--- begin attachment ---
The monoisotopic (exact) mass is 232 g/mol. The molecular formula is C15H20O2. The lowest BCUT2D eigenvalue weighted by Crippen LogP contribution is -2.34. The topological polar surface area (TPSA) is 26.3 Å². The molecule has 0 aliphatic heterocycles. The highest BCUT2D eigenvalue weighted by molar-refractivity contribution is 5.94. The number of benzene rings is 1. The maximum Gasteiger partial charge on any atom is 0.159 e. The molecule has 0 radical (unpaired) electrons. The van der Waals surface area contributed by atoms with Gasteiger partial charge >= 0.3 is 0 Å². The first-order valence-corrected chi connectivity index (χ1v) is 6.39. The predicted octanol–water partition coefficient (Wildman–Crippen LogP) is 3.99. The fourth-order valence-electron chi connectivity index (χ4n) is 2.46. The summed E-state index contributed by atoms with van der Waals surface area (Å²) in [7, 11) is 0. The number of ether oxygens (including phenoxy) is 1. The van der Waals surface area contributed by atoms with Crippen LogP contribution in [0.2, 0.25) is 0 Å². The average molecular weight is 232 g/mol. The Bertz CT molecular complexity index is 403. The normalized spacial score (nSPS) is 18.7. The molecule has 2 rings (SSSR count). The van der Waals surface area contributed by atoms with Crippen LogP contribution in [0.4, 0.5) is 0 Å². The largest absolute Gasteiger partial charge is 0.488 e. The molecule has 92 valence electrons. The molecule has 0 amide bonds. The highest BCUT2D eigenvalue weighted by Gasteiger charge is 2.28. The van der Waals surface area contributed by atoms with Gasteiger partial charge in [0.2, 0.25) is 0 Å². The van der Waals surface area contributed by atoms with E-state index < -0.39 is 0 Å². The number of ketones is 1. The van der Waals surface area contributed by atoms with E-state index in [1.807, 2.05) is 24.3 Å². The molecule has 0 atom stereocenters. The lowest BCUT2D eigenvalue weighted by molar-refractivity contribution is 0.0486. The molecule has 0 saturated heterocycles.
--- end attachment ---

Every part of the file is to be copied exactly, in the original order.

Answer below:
The monoisotopic (exact) mass is 232 g/mol. The molecular formula is C15H20O2. The lowest BCUT2D eigenvalue weighted by Crippen LogP contribution is -2.34. The topological polar surface area (TPSA) is 26.3 Å². The molecule has 0 aliphatic heterocycles. The highest BCUT2D eigenvalue weighted by molar-refractivity contribution is 5.94. The number of benzene rings is 1. The maximum Gasteiger partial charge on any atom is 0.159 e. The molecule has 0 radical (unpaired) electrons. The van der Waals surface area contributed by atoms with Gasteiger partial charge >= 0.3 is 0 Å². The first-order valence-corrected chi connectivity index (χ1v) is 6.39. The predicted octanol–water partition coefficient (Wildman–Crippen LogP) is 3.99. The fourth-order valence-electron chi connectivity index (χ4n) is 2.46. The summed E-state index contributed by atoms with van der Waals surface area (Å²) in [7, 11) is 0. The number of ether oxygens (including phenoxy) is 1. The van der Waals surface area contributed by atoms with Crippen LogP contribution in [0.2, 0.25) is 0 Å². The average molecular weight is 232 g/mol. The Bertz CT molecular complexity index is 403. The normalized spacial score (nSPS) is 18.7. The molecule has 2 rings (SSSR count). The van der Waals surface area contributed by atoms with Crippen LogP contribution in [0.4, 0.5) is 0 Å². The largest absolute Gasteiger partial charge is 0.488 e. The molecule has 92 valence electrons. The molecule has 0 amide bonds. The highest BCUT2D eigenvalue weighted by Gasteiger charge is 2.28. The van der Waals surface area contributed by atoms with Gasteiger partial charge in [0.2, 0.25) is 0 Å². The van der Waals surface area contributed by atoms with E-state index < -0.39 is 0 Å². The number of ketones is 1. The van der Waals surface area contributed by atoms with E-state index in [1.807, 2.05) is 24.3 Å². The molecule has 0 atom stereocenters. The lowest BCUT2D eigenvalue weighted by molar-refractivity contribution is 0.0486. The molecule has 0 saturated heterocycles.